Yahoo Store developers and RTML templates

Learning how to become an accomplished Yahoo! Store RTML developer is quite a challenge. The template editor with its set of built-in templates and 80 or so RTML operators is used nowhere else. Yahoo! provides little documentation on RTML, and their tech support will not provide any help if you use custom templates. Creating or modifying templates can only be done online with a peculiar template editor, which goes against the normal programming paradigm of writing code in PHP or ASP. Yet even with the advent of catalog manager and store tags, the editor has remained popular with merchants and developers alike.

Why?

Because the end result is good (or perhaps good enough). A few templates can generate 1000s of different item and section pages with the single click of the Publish button. As far as the merchant is concerned, she can maintain the catalog with online forms without knowing HTML. EDIT page > enter or change content > Hit Update. Simple enough.

But back to the Yahoo Store developer

How does the Yahoo Store developer learn about the whole RTML thing? Certainly a lot of persistence and trial and error help. We may also have helped recently with our books and seminars. But another way is to look at the work performed by other developers.

Let’s assume a merchant hires developer A to implement a custom design which requires the use of custom RTML templates. Developer A does the work and enters the templates into the merchant’s editor. Time passes and for whatever reason the merchant decides to hire developer B to implement some additional functionality. Just like that, developer B gets to see and learn all about A’s work, techniques, custom templates, etc. What may have taken A months to figure out is now made available to developer B instantly and at no cost.

Since there is no way to protect the RTML “source code”, Yahoo Store developers have to accept that their techniques will eventually become known to other developers. I think this is also the reason why so many developers all sell the same services: breadcrumbs template, text navigation links, click to enlarge image, etc. And I am certainly not excluding myself here. Some developers figure out how to do something and eventually other developers will start offering the same service. Again, I guess that this goes with the job.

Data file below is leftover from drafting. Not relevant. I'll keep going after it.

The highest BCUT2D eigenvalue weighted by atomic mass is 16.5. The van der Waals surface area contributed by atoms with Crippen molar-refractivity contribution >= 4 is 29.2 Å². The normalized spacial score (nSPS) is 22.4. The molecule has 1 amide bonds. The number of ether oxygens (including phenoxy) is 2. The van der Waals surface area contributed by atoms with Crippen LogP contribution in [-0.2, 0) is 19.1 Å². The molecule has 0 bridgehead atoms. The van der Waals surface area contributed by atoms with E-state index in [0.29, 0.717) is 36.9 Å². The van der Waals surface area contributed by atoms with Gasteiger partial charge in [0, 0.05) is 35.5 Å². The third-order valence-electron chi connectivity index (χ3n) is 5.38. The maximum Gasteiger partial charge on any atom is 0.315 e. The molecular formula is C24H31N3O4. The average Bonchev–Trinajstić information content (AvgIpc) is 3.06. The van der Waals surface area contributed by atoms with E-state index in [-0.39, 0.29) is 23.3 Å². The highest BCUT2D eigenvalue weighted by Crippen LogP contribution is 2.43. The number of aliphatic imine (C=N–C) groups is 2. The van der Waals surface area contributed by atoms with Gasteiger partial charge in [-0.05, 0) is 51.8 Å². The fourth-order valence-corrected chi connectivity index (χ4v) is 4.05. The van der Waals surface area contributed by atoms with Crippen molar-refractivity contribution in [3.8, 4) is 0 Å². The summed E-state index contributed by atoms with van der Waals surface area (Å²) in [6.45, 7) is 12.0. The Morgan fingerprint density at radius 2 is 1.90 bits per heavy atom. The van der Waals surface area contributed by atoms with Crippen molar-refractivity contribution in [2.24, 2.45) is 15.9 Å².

Developer B cracks open the champagne

Developer B has just had the good fortune of learning a great deal more about RTML. But what should he do with that knowledge? Of course he will use it from now on. I don’t have a problem with that because as I said earlier, it goes with the territory. I also happen to think that it is more important to know WHY breadcrumbs should be used as opposed to knowing HOW to implement them. But should developer B actually publish any part of A’s work to the public?

Will the creator of the original breadcrumbs template please stand up

Certainly, if B came up with an original idea she can choose to share her idea. Or, if it’s not her idea, then maybe an attribution to the original creator should be acceptable. If however she doesn’t know the original creator or if she “knows” that this is common knowledge in the Yahoo! Store developer community, then is it OK to publish if no one else has written about this before?

I guess it comes down to personal choice. However, if the information is not original and cannot be attributed to developer A, the way the information is conveyed should reflect this.

Open-source RTML templates?

I think there are actually similarities between the Open-Source community and the Yahoo! Store developer community. Just like in the OS community, knowledge spreads amongst Yahoo! Store developers for free or little cost, albeit at a slower pace. Information wants to be free – especially if it benefits developers and merchants. So, it’s inevitable for RMTL “secrets” to remain so for long.

The bottom line

If you want to stay ahead of the curve as a Store developer, you just have to keep innovating and be prepared for more competition. Just like any other business…